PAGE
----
View Full Version : Daughter recently diagnosed. Wondering if anyone has a 504 plan for their child.
02-16-2010, 05:25 PM
After six different doctors, my daughter who is 11 has just been diagnosed with Interstitial Cystitis after suffering with the pain since December 1st. I'm wondering if anyone had a 504 plan developed with their child's school to help them make it through the day and so they are not penalized for what their school may consider "excessive" absences due to doctor appointments or just bad pain days. Any advice would be appreciated.
I'm a teacher & a 504 plan sounds like a good idea. The main thing is to provide a letter from the doctor explaining that your daughter has interstitial cystitis and that she may require immediate restroom access during class and that she may have absences due to the condition.
If the absences become disruptive to her ability to learn, you might request home instruction with a teacher sent to your house for her to have an hour per day of lessons there & independent work to complete. It's no substitute for a "real" classroom with a fulltime teacher & classmates, but it is better than falling too far behind. This may not be so much a problem in 5th or 6th grade, but it can be a significant problem in high school when if standards are not met, credits are lost &/or courses have to be repeated.
Please also find out from the school how safety in the bathroom is managed if your daughter has to go during class when there are no teachers & other students in the halls. If the school has gang issues or is very "open" to the public (not securely closed campus, ie an outsider could get into the building easily), you might request she use the restroom in the office.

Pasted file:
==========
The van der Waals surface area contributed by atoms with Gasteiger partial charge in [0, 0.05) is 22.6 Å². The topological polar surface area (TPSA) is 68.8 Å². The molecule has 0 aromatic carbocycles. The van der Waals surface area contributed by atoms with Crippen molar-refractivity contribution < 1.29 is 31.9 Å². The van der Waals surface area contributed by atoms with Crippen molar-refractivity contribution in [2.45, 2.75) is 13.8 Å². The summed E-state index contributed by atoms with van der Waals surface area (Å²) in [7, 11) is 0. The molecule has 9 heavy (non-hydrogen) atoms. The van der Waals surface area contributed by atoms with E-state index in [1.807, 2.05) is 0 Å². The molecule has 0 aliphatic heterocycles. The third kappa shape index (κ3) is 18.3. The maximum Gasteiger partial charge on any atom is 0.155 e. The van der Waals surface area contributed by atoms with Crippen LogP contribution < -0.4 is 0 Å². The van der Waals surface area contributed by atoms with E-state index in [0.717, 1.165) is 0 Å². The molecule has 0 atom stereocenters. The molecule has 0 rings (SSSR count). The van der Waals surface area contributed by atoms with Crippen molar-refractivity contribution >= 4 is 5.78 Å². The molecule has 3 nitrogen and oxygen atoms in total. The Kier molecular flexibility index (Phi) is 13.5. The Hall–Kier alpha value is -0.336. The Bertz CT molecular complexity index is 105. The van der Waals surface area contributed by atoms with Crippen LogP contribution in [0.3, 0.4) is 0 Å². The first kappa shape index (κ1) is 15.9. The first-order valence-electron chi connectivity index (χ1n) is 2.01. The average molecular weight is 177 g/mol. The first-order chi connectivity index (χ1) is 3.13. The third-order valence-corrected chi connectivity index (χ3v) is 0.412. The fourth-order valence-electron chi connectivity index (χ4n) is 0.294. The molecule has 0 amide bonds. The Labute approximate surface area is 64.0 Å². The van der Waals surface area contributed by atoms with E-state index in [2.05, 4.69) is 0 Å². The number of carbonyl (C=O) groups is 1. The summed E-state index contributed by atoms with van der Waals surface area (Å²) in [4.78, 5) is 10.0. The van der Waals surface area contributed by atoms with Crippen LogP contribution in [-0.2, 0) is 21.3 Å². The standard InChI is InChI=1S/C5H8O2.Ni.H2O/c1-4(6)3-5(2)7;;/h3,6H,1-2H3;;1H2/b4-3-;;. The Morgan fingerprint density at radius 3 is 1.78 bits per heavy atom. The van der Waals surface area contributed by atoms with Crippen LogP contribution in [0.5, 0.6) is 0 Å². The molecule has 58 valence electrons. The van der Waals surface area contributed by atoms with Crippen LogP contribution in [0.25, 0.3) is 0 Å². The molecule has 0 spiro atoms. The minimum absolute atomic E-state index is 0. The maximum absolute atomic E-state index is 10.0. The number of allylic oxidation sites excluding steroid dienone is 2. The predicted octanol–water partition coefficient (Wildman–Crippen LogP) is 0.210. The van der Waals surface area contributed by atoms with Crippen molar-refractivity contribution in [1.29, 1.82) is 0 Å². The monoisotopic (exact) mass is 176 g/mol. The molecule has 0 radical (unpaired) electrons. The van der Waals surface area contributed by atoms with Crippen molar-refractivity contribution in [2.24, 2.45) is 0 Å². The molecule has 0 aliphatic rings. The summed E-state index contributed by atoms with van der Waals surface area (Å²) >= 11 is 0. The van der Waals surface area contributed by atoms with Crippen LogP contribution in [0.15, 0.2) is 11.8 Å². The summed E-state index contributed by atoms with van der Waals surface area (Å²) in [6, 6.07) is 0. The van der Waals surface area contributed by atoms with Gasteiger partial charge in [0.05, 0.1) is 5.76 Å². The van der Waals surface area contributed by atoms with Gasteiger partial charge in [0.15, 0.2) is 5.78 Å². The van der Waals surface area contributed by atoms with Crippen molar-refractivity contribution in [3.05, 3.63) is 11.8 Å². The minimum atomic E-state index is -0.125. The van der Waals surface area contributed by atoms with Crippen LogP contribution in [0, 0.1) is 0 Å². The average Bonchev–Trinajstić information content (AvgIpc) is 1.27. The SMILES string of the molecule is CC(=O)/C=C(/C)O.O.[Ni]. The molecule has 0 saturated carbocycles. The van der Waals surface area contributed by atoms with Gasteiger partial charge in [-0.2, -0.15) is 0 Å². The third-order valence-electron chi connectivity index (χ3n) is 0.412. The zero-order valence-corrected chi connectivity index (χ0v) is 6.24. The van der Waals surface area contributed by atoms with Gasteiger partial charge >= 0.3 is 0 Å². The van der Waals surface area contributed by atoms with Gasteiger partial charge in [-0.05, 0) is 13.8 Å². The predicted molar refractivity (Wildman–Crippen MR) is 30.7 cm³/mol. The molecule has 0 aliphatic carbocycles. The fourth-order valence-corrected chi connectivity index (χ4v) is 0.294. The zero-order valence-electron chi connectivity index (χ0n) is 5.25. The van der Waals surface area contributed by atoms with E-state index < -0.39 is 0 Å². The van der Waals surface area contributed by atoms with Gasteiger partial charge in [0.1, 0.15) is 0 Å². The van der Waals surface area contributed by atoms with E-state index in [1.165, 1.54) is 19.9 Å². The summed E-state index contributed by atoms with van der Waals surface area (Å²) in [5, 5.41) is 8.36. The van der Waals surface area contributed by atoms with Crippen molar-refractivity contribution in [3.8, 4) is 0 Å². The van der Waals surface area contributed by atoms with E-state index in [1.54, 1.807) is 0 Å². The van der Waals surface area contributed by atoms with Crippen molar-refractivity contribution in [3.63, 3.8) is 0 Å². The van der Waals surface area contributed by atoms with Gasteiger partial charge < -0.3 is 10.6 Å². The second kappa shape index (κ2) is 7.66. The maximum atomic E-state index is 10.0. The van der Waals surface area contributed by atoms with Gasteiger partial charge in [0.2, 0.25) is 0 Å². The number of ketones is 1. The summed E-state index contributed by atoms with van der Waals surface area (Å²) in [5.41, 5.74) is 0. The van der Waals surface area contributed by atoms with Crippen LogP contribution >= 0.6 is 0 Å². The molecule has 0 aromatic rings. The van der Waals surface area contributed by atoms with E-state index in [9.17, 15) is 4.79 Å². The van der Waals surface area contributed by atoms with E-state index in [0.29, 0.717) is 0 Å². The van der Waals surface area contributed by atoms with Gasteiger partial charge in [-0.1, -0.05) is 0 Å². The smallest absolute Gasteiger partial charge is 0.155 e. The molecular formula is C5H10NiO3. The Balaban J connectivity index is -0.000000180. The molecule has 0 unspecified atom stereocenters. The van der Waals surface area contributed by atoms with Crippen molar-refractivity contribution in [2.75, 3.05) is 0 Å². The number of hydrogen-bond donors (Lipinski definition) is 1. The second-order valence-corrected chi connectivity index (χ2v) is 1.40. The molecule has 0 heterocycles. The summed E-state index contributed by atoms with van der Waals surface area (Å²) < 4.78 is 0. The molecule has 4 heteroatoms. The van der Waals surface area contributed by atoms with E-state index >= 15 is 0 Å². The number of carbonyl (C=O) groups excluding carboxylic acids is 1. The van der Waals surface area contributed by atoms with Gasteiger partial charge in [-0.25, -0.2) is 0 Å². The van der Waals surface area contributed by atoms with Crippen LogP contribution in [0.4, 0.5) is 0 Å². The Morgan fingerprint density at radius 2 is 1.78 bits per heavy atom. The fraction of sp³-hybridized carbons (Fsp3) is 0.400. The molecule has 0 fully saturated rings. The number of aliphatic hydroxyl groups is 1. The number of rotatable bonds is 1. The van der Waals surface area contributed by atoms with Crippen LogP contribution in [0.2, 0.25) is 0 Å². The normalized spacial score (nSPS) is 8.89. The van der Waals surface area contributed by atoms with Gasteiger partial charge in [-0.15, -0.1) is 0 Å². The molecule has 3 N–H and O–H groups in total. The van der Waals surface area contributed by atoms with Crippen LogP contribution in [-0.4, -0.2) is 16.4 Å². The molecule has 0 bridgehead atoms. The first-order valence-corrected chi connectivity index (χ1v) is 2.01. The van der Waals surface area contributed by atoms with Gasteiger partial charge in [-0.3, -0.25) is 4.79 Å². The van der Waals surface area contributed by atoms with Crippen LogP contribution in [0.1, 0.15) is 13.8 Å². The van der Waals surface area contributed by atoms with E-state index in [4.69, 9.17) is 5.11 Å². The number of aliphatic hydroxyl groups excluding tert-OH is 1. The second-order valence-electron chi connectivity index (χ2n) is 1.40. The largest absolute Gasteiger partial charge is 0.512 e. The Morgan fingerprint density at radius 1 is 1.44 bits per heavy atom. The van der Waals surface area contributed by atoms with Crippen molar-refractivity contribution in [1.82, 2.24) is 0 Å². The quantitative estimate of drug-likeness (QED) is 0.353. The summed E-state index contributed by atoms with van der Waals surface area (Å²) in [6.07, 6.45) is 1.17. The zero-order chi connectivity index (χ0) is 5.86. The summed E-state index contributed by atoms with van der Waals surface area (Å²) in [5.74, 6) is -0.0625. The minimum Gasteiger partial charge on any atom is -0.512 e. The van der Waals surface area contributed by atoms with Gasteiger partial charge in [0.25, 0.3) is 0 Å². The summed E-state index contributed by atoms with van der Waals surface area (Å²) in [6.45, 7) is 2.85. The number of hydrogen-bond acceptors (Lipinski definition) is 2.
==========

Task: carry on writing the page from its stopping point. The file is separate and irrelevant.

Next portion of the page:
A plan should be created with your daughter's teacher/s as to a signal she can use to indicate she needs to use the bathroom so it can be handled discreetly rather than having to ask publicly.
Good luck! Your daughter should receive the services she requires to continue attending school.
02-17-2010, 02:59 AM
Thank you, Kadi. You have given excellent advice.
02-17-2010, 03:42 AM
Thank you Kadi,
Fortunately the teachers she has this year have been very understanding throughout this ordeal and have allowed her to get up and go when needed without drawing attention to herself. Her school is as safe as it can be since all doors are locked barring entrance during the school day except by being buzzed in through the main office. We are also lucky to have a great nurse at her school who has been comforting to Megan when she goes down there. My plan for establishing the plan now is so it is in place for next year since I know the process takes time. I have requested the information you suggested from Megan's doctor and will be submitting the request soon.
02-18-2010, 02:47 PM
I was diagnosed with IC at age 12, and I had to go through quite a few doctors in order to get a diagnosis also. I am now 18, and I am a senior in high school; I got an IEP (individualized education plan) at the beginning of high school, and I am now on a 504.